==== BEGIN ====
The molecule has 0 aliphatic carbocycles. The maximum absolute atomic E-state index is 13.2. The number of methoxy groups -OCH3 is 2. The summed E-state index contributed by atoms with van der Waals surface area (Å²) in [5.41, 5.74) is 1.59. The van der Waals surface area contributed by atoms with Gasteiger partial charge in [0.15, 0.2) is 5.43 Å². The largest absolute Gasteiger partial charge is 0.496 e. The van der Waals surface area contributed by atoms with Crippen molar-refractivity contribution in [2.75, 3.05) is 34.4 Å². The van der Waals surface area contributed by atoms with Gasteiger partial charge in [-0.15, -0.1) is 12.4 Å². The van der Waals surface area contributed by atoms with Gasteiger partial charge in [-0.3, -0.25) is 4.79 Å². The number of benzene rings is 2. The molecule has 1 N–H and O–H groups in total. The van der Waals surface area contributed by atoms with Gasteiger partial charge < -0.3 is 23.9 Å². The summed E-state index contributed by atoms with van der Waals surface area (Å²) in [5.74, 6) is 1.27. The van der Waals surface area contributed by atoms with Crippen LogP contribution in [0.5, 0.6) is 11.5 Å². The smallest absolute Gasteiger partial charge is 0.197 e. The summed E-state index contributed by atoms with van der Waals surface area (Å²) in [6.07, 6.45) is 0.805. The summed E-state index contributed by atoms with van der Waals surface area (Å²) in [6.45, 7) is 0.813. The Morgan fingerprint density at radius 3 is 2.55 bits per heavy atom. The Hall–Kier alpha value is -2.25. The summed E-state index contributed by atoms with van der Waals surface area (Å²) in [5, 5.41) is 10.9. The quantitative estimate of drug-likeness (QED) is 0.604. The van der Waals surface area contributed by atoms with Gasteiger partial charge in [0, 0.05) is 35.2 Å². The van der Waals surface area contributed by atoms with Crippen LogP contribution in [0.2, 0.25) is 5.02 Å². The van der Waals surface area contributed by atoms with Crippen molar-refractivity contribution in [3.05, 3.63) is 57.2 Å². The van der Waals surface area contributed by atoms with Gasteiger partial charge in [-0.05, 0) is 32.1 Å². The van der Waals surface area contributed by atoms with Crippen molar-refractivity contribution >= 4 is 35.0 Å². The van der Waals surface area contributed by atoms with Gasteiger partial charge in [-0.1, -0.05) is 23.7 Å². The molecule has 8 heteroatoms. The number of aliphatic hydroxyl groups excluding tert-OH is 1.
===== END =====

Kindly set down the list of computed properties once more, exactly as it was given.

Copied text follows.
The molecule has 0 aliphatic carbocycles. The maximum absolute atomic E-state index is 13.2. The number of methoxy groups -OCH3 is 2. The summed E-state index contributed by atoms with van der Waals surface area (Å²) in [5.41, 5.74) is 1.59. The van der Waals surface area contributed by atoms with Gasteiger partial charge in [0.15, 0.2) is 5.43 Å². The largest absolute Gasteiger partial charge is 0.496 e. The van der Waals surface area contributed by atoms with Crippen molar-refractivity contribution in [2.75, 3.05) is 34.4 Å². The van der Waals surface area contributed by atoms with Gasteiger partial charge in [-0.15, -0.1) is 12.4 Å². The van der Waals surface area contributed by atoms with Gasteiger partial charge in [-0.3, -0.25) is 4.79 Å². The number of benzene rings is 2. The molecule has 1 N–H and O–H groups in total. The van der Waals surface area contributed by atoms with Gasteiger partial charge < -0.3 is 23.9 Å². The summed E-state index contributed by atoms with van der Waals surface area (Å²) in [5.74, 6) is 1.27. The van der Waals surface area contributed by atoms with Crippen LogP contribution in [0.5, 0.6) is 11.5 Å². The smallest absolute Gasteiger partial charge is 0.197 e. The summed E-state index contributed by atoms with van der Waals surface area (Å²) in [6.07, 6.45) is 0.805. The summed E-state index contributed by atoms with van der Waals surface area (Å²) in [6.45, 7) is 0.813. The Morgan fingerprint density at radius 3 is 2.55 bits per heavy atom. The Hall–Kier alpha value is -2.25. The summed E-state index contributed by atoms with van der Waals surface area (Å²) in [5, 5.41) is 10.9. The quantitative estimate of drug-likeness (QED) is 0.604. The van der Waals surface area contributed by atoms with Gasteiger partial charge in [0, 0.05) is 35.2 Å². The van der Waals surface area contributed by atoms with Crippen LogP contribution in [0.2, 0.25) is 5.02 Å². The van der Waals surface area contributed by atoms with Crippen molar-refractivity contribution in [3.05, 3.63) is 57.2 Å². The van der Waals surface area contributed by atoms with Gasteiger partial charge in [-0.05, 0) is 32.1 Å². The van der Waals surface area contributed by atoms with Crippen molar-refractivity contribution >= 4 is 35.0 Å². The van der Waals surface area contributed by atoms with Gasteiger partial charge in [-0.1, -0.05) is 23.7 Å². The molecule has 8 heteroatoms. The number of aliphatic hydroxyl groups excluding tert-OH is 1.